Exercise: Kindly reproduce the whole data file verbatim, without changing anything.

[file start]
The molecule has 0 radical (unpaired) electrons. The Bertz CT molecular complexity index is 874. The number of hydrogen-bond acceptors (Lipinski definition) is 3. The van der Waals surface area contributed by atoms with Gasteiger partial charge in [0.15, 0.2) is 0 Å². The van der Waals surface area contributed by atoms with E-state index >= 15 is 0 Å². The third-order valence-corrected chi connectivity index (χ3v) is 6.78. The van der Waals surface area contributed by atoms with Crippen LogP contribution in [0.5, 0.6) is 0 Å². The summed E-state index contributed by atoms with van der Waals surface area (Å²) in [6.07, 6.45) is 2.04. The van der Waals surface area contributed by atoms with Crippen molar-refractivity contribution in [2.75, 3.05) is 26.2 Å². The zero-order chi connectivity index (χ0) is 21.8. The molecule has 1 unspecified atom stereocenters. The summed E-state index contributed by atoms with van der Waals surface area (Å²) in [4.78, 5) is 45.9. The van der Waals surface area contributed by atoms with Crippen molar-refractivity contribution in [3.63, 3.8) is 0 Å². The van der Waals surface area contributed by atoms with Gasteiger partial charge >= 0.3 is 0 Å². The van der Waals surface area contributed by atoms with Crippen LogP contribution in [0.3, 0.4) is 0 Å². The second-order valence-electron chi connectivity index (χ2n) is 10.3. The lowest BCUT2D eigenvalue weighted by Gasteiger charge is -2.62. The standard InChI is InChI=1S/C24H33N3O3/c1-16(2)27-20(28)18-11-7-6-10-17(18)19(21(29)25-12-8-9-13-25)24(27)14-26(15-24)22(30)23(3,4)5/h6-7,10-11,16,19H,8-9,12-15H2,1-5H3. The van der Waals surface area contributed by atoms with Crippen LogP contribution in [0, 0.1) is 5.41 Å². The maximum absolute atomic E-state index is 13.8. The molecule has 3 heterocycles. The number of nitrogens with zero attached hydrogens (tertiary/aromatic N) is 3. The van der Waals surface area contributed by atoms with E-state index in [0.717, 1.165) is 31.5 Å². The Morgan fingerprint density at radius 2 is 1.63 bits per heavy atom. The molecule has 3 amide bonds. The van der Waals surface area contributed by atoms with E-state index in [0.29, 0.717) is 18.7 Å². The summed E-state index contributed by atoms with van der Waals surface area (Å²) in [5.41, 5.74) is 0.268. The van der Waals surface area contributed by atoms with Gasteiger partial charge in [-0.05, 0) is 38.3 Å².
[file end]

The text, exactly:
The molecule has 0 radical (unpaired) electrons. The Bertz CT molecular complexity index is 874. The number of hydrogen-bond acceptors (Lipinski definition) is 3. The van der Waals surface area contributed by atoms with Gasteiger partial charge in [0.15, 0.2) is 0 Å². The van der Waals surface area contributed by atoms with E-state index >= 15 is 0 Å². The third-order valence-corrected chi connectivity index (χ3v) is 6.78. The van der Waals surface area contributed by atoms with Crippen LogP contribution in [0.5, 0.6) is 0 Å². The summed E-state index contributed by atoms with van der Waals surface area (Å²) in [6.07, 6.45) is 2.04. The van der Waals surface area contributed by atoms with Crippen molar-refractivity contribution in [2.75, 3.05) is 26.2 Å². The zero-order chi connectivity index (χ0) is 21.8. The molecule has 1 unspecified atom stereocenters. The summed E-state index contributed by atoms with van der Waals surface area (Å²) in [4.78, 5) is 45.9. The van der Waals surface area contributed by atoms with Crippen molar-refractivity contribution in [3.63, 3.8) is 0 Å². The van der Waals surface area contributed by atoms with Gasteiger partial charge >= 0.3 is 0 Å². The van der Waals surface area contributed by atoms with Crippen LogP contribution in [0.3, 0.4) is 0 Å². The second-order valence-electron chi connectivity index (χ2n) is 10.3. The lowest BCUT2D eigenvalue weighted by Gasteiger charge is -2.62. The standard InChI is InChI=1S/C24H33N3O3/c1-16(2)27-20(28)18-11-7-6-10-17(18)19(21(29)25-12-8-9-13-25)24(27)14-26(15-24)22(30)23(3,4)5/h6-7,10-11,16,19H,8-9,12-15H2,1-5H3. The van der Waals surface area contributed by atoms with Crippen LogP contribution in [0, 0.1) is 5.41 Å². The maximum absolute atomic E-state index is 13.8. The molecule has 3 heterocycles. The number of nitrogens with zero attached hydrogens (tertiary/aromatic N) is 3. The van der Waals surface area contributed by atoms with E-state index in [0.717, 1.165) is 31.5 Å². The Morgan fingerprint density at radius 2 is 1.63 bits per heavy atom. The molecule has 3 amide bonds. The van der Waals surface area contributed by atoms with E-state index in [0.29, 0.717) is 18.7 Å². The summed E-state index contributed by atoms with van der Waals surface area (Å²) in [5.41, 5.74) is 0.268. The van der Waals surface area contributed by atoms with Gasteiger partial charge in [-0.05, 0) is 38.3 Å².